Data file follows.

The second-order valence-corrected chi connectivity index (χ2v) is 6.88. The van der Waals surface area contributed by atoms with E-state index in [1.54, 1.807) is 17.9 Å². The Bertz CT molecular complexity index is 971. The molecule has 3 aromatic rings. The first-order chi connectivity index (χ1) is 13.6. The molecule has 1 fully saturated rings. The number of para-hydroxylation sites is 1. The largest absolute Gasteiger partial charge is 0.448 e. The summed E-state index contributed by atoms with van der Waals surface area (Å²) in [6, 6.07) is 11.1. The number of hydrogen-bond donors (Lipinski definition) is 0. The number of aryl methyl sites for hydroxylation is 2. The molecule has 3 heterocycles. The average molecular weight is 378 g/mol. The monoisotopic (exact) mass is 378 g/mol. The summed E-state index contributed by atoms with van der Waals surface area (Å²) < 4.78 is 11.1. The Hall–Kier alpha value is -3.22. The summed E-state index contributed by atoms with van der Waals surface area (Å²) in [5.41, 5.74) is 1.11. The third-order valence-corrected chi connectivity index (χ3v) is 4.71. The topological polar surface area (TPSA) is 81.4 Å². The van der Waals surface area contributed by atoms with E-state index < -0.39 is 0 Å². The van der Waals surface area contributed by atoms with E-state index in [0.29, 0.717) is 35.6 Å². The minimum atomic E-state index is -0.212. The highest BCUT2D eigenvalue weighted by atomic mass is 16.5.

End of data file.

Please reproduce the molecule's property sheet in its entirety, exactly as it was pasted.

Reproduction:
The second-order valence-corrected chi connectivity index (χ2v) is 6.88. The van der Waals surface area contributed by atoms with E-state index in [1.54, 1.807) is 17.9 Å². The Bertz CT molecular complexity index is 971. The molecule has 3 aromatic rings. The first-order chi connectivity index (χ1) is 13.6. The molecule has 1 fully saturated rings. The number of para-hydroxylation sites is 1. The largest absolute Gasteiger partial charge is 0.448 e. The summed E-state index contributed by atoms with van der Waals surface area (Å²) in [6, 6.07) is 11.1. The number of hydrogen-bond donors (Lipinski definition) is 0. The number of aryl methyl sites for hydroxylation is 2. The molecule has 3 heterocycles. The average molecular weight is 378 g/mol. The monoisotopic (exact) mass is 378 g/mol. The summed E-state index contributed by atoms with van der Waals surface area (Å²) < 4.78 is 11.1. The Hall–Kier alpha value is -3.22. The summed E-state index contributed by atoms with van der Waals surface area (Å²) in [5.41, 5.74) is 1.11. The third-order valence-corrected chi connectivity index (χ3v) is 4.71. The topological polar surface area (TPSA) is 81.4 Å². The van der Waals surface area contributed by atoms with E-state index < -0.39 is 0 Å². The van der Waals surface area contributed by atoms with E-state index in [0.29, 0.717) is 35.6 Å². The minimum atomic E-state index is -0.212. The highest BCUT2D eigenvalue weighted by atomic mass is 16.5.